Volume 15, Issue 3
Optimal Order Convergence Implies Numerical Smoothness II: The Pullback Polynomial Case

So-Hsiang Chou & Tong Sun

Int. J. Numer. Anal. Mod., 15 (2018), pp. 392-404.

Published online: 2018-03

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  • Abstract

A piecewise smooth numerical approximation should be in some sense as smooth as its target function in order to have the optimal order of approximation measured in Sobolev norms. In the context of discontinuous finite element approximation, that means the shape function needs to be numerically smooth in the interiors as well as across the interfaces of elements. In previous papers [2, 8] we defined the concept of numerical smoothness and stated the principle: numerical smoothness is necessary for optimal order convergence. We proved this principle for discontinuous piecewise polynomials on $\mathbb{R}^n$, $1 ≤ n ≤ 3$. In this paper, we generalize it to include discontinuous piecewise non-polynomial functions, e.g., rational functions, on quadrilateral subdivisions whose pullbacks are polynomials such as bilinears, bicubics and so on.

  • Keywords

Adaptive algorithm, discontinuous Galerkin, numerical smoothness, optimal order convergence.

  • AMS Subject Headings

65M12, 65M15, 65N30.

  • Copyright

COPYRIGHT: © Global Science Press

  • Email address

tsun@bgsu.edu (Tong Sun)

  • BibTex
  • RIS
  • TXT
@Article{IJNAM-15-392, author = {Chou , So-Hsiang and Sun , Tong}, title = {Optimal Order Convergence Implies Numerical Smoothness II: The Pullback Polynomial Case}, journal = {International Journal of Numerical Analysis and Modeling}, year = {2018}, volume = {15}, number = {3}, pages = {392--404}, abstract = {

A piecewise smooth numerical approximation should be in some sense as smooth as its target function in order to have the optimal order of approximation measured in Sobolev norms. In the context of discontinuous finite element approximation, that means the shape function needs to be numerically smooth in the interiors as well as across the interfaces of elements. In previous papers [2, 8] we defined the concept of numerical smoothness and stated the principle: numerical smoothness is necessary for optimal order convergence. We proved this principle for discontinuous piecewise polynomials on $\mathbb{R}^n$, $1 ≤ n ≤ 3$. In this paper, we generalize it to include discontinuous piecewise non-polynomial functions, e.g., rational functions, on quadrilateral subdivisions whose pullbacks are polynomials such as bilinears, bicubics and so on.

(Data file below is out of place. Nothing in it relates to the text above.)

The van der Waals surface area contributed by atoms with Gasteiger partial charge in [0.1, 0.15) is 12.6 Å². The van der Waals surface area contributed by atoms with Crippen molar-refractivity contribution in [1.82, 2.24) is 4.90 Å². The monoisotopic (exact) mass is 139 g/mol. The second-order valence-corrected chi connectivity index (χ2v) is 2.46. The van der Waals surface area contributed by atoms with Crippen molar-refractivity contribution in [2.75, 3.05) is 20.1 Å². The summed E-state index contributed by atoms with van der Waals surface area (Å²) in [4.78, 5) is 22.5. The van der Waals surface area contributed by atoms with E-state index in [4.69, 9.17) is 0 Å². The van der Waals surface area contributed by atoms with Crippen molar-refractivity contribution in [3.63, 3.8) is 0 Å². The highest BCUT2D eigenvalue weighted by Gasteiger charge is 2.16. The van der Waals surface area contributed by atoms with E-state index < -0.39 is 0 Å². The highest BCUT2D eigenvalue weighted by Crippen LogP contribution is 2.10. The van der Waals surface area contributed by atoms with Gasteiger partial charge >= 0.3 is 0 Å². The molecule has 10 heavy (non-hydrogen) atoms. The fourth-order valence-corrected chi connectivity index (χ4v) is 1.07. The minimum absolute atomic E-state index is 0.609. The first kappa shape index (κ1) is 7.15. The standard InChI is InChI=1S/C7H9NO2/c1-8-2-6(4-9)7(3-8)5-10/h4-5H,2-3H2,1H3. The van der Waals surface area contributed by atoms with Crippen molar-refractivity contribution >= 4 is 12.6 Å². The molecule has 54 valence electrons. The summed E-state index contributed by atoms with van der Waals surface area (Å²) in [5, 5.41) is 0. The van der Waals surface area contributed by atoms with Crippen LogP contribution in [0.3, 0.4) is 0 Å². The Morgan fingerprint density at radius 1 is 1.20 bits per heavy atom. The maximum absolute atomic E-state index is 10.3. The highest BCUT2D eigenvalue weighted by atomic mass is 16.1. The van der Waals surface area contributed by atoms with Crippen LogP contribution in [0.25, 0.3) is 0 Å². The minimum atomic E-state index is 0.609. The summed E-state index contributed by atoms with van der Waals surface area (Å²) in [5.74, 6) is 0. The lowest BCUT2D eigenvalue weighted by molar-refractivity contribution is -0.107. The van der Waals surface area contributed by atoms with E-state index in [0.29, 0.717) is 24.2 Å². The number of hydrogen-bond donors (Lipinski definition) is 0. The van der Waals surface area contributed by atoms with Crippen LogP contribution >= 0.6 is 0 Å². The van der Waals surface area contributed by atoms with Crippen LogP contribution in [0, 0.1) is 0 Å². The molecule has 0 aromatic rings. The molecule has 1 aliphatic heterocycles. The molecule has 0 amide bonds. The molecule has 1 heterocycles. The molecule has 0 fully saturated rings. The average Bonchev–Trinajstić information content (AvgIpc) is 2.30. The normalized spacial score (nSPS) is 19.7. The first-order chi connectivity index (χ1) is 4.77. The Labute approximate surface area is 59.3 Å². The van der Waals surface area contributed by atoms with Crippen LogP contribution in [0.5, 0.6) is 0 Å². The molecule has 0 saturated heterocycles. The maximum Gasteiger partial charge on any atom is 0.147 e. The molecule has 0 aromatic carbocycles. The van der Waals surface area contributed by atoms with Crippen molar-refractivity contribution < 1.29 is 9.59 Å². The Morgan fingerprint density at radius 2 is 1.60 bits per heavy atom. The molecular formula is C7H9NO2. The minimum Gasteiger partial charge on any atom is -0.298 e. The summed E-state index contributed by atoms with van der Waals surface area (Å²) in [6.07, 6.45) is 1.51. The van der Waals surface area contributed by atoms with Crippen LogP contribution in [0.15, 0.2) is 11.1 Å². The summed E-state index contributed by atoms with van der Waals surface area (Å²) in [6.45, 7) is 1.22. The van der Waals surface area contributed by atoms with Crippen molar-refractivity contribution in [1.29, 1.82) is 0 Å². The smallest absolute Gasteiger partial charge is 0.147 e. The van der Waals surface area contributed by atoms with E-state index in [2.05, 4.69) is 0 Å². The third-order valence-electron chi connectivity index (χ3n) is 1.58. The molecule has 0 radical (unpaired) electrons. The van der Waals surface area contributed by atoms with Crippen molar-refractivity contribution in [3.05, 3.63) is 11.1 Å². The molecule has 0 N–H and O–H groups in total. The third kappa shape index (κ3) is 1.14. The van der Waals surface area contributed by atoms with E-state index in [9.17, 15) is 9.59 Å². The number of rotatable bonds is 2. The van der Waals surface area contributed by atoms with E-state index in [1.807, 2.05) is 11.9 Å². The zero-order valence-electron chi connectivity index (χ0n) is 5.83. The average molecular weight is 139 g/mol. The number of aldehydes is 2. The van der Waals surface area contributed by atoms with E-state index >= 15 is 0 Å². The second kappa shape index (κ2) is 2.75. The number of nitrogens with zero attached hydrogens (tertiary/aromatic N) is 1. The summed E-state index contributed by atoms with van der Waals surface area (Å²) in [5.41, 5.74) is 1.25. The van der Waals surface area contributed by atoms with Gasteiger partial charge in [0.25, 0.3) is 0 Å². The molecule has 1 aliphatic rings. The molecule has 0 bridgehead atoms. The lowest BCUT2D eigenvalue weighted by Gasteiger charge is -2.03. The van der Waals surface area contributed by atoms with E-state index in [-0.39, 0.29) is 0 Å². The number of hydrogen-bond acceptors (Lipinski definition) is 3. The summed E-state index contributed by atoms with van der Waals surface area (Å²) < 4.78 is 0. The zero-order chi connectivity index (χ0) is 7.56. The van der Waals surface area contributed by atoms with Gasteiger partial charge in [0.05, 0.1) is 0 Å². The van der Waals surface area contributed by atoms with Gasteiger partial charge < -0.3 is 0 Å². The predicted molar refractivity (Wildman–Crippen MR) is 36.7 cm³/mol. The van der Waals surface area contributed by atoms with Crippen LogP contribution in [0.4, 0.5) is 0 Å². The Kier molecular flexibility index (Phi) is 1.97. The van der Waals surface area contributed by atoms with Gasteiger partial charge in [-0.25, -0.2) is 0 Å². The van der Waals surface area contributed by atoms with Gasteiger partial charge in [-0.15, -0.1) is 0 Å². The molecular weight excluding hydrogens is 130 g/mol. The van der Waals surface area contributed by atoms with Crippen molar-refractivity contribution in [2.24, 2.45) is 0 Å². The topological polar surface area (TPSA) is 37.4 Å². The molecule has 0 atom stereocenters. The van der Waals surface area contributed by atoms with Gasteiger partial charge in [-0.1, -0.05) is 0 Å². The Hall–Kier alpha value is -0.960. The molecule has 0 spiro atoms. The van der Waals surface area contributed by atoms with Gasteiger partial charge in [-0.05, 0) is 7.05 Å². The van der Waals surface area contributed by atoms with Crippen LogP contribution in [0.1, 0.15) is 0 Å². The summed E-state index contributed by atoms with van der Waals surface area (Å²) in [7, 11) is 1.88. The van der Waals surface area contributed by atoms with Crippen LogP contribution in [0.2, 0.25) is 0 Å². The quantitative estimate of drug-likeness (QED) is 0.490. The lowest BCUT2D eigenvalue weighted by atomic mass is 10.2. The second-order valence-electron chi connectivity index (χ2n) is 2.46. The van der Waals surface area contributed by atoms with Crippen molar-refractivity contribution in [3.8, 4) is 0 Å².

}, issn = {2617-8710}, doi = {https://doi.org/}, url = {http://global-sci.org/intro/article_detail/ijnam/12522.html} }
TY - JOUR T1 - Optimal Order Convergence Implies Numerical Smoothness II: The Pullback Polynomial Case AU - Chou , So-Hsiang AU - Sun , Tong JO - International Journal of Numerical Analysis and Modeling VL - 3 SP - 392 EP - 404 PY - 2018 DA - 2018/03 SN - 15 DO - http://doi.org/ UR - https://global-sci.org/intro/article_detail/ijnam/12522.html KW - Adaptive algorithm, discontinuous Galerkin, numerical smoothness, optimal order convergence. AB -

A piecewise smooth numerical approximation should be in some sense as smooth as its target function in order to have the optimal order of approximation measured in Sobolev norms. In the context of discontinuous finite element approximation, that means the shape function needs to be numerically smooth in the interiors as well as across the interfaces of elements. In previous papers [2, 8] we defined the concept of numerical smoothness and stated the principle: numerical smoothness is necessary for optimal order convergence. We proved this principle for discontinuous piecewise polynomials on $\mathbb{R}^n$, $1 ≤ n ≤ 3$. In this paper, we generalize it to include discontinuous piecewise non-polynomial functions, e.g., rational functions, on quadrilateral subdivisions whose pullbacks are polynomials such as bilinears, bicubics and so on.

So-Hsiang Chou & Tong Sun. (2020). Optimal Order Convergence Implies Numerical Smoothness II: The Pullback Polynomial Case. International Journal of Numerical Analysis and Modeling. 15 (3). 392-404. doi:
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